Can a Silent Film Still Win Best Picture?

As the saying goes, silence is golden; and that will likely ring true for the new silent black-and-white film, The Artist. Premiering at the Cannes Film Festival back in May 2011, The Artist garnered critical acclaim while the lead role, Jean Dujardin, walked away with the award for best actor, thus The Artist remains a prime candidate to be the golden child for the 2012 Academy Awards.

Directed by Michel Haznavicius, famous for his spy movie spoofs OSS 1117: Cairo and OSS 117: Lost in Rio, The Artist is a French romance film that pays homage to the yesteryear of cinema. Set in Hollywood during the transition from silent films to sound, the story follows the decline of the beloved silent film star, George Valentin (Jean Dujardin).

Talkies, what we modern-day movie goers call sound film, take over Hollywood, which proves to be an absolute nightmare for George. Yet in the midst of chaos, George meets Peppy Miller (Berenice Bejo), a stunning young starlet destined for fame. Miller appears to be anything but a nightmare, yet, she’s a talkie. The film follows the relationship of the two lovers as George experiences a fall from the spotlight while Peppy is thrust into the spotlight, a classic plot.

Neither George nor Peppy need words. Their on-screen chemistry overcomes silence; actions do speak louder than words, no? Haznavicius makes a bold move, finding no need for those quotable and cliché one-liners that have women swooning and men scoffing. We all know those lines, quotes like “Here’s to looking at you, kid,” (Casablanca), or “You should be kissed often, and by someone that knows how,” (Gone with the Wind) are engrained in our minds. These lines are pure gold, previously winning Oscars for Best Picture. Yet, it seems words would only cheapen the passion between George and Peppy. The acting is absolutely superb and sincere when it could very easily be tasteless. George is suave and dapper while Peppy is sensual and elegant, a recipe for gold.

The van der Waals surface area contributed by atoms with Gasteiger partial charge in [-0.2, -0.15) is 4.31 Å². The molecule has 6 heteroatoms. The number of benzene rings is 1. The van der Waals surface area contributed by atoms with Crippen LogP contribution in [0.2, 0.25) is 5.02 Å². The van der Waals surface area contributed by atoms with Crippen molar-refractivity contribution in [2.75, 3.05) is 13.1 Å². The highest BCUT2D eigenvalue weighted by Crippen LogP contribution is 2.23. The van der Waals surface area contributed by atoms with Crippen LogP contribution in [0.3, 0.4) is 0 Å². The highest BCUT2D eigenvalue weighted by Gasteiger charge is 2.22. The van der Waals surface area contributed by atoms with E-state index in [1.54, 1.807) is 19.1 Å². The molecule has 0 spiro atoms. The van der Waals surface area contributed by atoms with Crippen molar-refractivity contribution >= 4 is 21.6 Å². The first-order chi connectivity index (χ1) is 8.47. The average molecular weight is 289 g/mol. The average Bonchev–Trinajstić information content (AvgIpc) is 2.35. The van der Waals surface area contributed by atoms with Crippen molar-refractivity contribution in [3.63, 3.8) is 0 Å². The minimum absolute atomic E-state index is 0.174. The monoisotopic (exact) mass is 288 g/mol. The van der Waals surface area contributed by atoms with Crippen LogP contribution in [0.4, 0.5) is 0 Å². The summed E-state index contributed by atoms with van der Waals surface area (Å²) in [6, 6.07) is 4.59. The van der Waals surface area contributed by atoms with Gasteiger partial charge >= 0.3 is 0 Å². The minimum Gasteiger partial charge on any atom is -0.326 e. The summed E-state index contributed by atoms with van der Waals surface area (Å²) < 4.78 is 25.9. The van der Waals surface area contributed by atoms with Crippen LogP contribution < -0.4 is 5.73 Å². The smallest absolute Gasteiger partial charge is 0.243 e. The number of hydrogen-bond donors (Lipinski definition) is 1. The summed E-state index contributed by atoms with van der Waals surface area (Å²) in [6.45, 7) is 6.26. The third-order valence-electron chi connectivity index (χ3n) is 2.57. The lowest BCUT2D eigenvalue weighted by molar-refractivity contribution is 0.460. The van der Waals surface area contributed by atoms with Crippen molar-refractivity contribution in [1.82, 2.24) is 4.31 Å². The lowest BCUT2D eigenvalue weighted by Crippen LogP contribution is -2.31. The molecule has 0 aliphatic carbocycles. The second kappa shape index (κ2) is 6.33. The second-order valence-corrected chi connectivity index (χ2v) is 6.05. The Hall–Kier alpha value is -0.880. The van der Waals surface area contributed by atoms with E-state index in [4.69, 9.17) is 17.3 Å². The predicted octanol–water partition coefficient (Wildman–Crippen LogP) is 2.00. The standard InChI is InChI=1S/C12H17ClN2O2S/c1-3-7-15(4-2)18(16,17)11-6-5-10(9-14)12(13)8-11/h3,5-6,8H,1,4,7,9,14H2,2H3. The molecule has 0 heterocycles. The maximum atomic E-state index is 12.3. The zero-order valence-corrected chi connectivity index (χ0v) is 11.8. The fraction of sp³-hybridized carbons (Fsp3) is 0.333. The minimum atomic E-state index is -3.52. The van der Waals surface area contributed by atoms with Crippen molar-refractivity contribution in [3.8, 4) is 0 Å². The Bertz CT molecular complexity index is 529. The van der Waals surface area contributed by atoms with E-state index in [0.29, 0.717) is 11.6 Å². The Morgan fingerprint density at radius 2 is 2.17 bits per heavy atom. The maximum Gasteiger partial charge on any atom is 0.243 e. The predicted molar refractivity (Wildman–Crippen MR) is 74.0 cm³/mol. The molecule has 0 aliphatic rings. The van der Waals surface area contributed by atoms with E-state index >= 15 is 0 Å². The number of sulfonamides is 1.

The authenticity shared by both the film and the actors is uncanny. The Artist is comparable to films from the days of old, as it is presented in black-and-white and takes on the old boxy ratio rather than the widescreen normalized by DVD players. And the actors look as if they stepped right out of the 1920s; the clothing, the makeup, that beauty mark, and that mustache—they all scream old Hollywood glamour. Michel Haznavicius certainly did his homework. And though the film is French, Haznavicius throws a few Hollywood heavyweights into the mix—John Goodman, James Cromwell and Penelope Ann Miller—for an added American appeal and authenticity.

And of course, though we often hate to admit it, we all find nostalgia irresistible, both film fanatics and the public sphere alike. The King’s Speech, Shakespeare in Love, and Gone with the Wind are past Best Picture winners that play on our love for nostalgia. And let’s face it, The Artist is sure to resonate with the Academy’s large band of senior citizen voters; that’s just plain reality. And as far as the public sphere is concerned, just about every girl goes through a phase in which she acquires an affinity for Audrey Hepburn, evident from the plethora of posters and quotes that pepper the walls of college dorms. The reality is that the only Audrey Hepburn film most girls have ever seen is Breakfast at Tiffany’s, if that. There is simply an appeal to the romanticized past. The Artist has the potential for popularity because we want to appear appreciative of old art forms like the silent film; it’s chic. Yes, we love nostalgia, it’s the American way.

However, what it boils down to is that the cinematography is simply stunning and the acting is absolutely flawless, nostalgic or not. It takes great talent to craft a film with no sound that captivates audiences, and The Artist certainly proves to be a great example. And with the field for Best Picture wide open this year, silence can surely be golden.